Corn, Not Sugar, Offers Sweet Returns: Analyst
Corn and sugar prices may have rallied on Tuesday, but for investors looking to profit from an agricultural trade, one analyst is putting his money in corn, over sugar.
Avtar Sandu, senior manager, Asian commodities at Phillip Futures, says rising demand and tight supplies will continue to support corn prices.
“Corn is particularly in an interesting stage, because it’s the growing area, growing time in the U.S. itself, and what we are looking at is very tight stocks and so whenever inventory figures do come up and there is a drawdown on the stocks and prices is fairly up,” said Sandu.
Corn for December delivery rose 4 percent to settle at $6.58 a bushel, the highest price this month, after the U.S. government released stockpile estimates which were lower than expected.
Sandu has an $8 a bushel price target on the commodity by the end of this year. The uncertainty over Europe and U.S. debt problems could result in a short-term pullback for corn futures, he adds, down to around the $6.20 level which could be a good entry point for traders.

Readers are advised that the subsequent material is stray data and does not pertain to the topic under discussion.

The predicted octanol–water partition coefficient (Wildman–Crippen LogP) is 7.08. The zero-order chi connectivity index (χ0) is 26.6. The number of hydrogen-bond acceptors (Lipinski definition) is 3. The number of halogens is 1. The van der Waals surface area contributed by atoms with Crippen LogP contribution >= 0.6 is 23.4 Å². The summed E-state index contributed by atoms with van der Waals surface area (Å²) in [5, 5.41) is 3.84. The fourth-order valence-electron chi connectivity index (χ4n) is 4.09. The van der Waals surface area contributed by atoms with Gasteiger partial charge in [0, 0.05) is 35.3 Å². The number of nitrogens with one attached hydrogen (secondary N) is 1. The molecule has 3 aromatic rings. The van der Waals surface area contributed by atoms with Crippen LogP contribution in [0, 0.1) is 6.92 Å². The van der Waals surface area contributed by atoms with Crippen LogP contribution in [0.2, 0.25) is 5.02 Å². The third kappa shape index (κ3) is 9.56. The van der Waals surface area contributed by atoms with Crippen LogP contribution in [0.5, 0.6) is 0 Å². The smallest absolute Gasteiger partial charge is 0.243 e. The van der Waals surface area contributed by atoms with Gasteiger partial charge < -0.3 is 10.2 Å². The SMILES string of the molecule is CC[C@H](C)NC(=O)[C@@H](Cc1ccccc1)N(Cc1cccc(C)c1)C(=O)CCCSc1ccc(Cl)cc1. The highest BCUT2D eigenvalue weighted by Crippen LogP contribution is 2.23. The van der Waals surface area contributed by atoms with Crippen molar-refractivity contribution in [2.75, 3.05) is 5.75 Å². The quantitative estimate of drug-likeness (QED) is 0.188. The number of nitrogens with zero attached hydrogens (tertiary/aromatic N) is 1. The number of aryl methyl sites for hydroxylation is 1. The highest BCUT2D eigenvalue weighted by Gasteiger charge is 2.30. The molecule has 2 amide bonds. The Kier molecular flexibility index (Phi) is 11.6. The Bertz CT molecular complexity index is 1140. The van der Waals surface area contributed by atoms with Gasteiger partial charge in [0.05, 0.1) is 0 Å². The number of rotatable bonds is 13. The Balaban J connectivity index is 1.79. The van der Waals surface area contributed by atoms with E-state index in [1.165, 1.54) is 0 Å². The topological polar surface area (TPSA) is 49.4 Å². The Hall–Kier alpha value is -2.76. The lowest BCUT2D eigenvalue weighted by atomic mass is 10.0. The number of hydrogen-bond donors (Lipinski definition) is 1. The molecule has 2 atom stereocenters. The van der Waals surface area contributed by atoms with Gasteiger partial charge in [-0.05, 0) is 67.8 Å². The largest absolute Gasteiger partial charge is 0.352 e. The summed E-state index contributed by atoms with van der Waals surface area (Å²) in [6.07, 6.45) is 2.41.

"Buy on the dips for corn,” he said. “It is not only the specs (speculators) that are actually looking at it, it is also countries that actually need corn - China has become a net importer of corn from a net exporter.”
While he expects continued demand for sugar, particularly from the rapidly expanding Indian and Chinese economies, he does not think sugar will bring sweet returns.
Sugar futures surged 5 percent in Tuesday’s trade, hurt by news of shrinking crops in Brazil, which is the world's biggest producer and exporter of cane sugar.
"We do have a short-term problem in sugar, but in the long term, we do see sugar prices going down because we have had good harvest in India, as well as in Thailand," explained Sandu. (Watch the interview here.)
He sees world sugar production to increasing to 5.8 percent in the 2010/2011 season, adding that early estimates show a possibility of a big sugar production surplus in 2011/2012.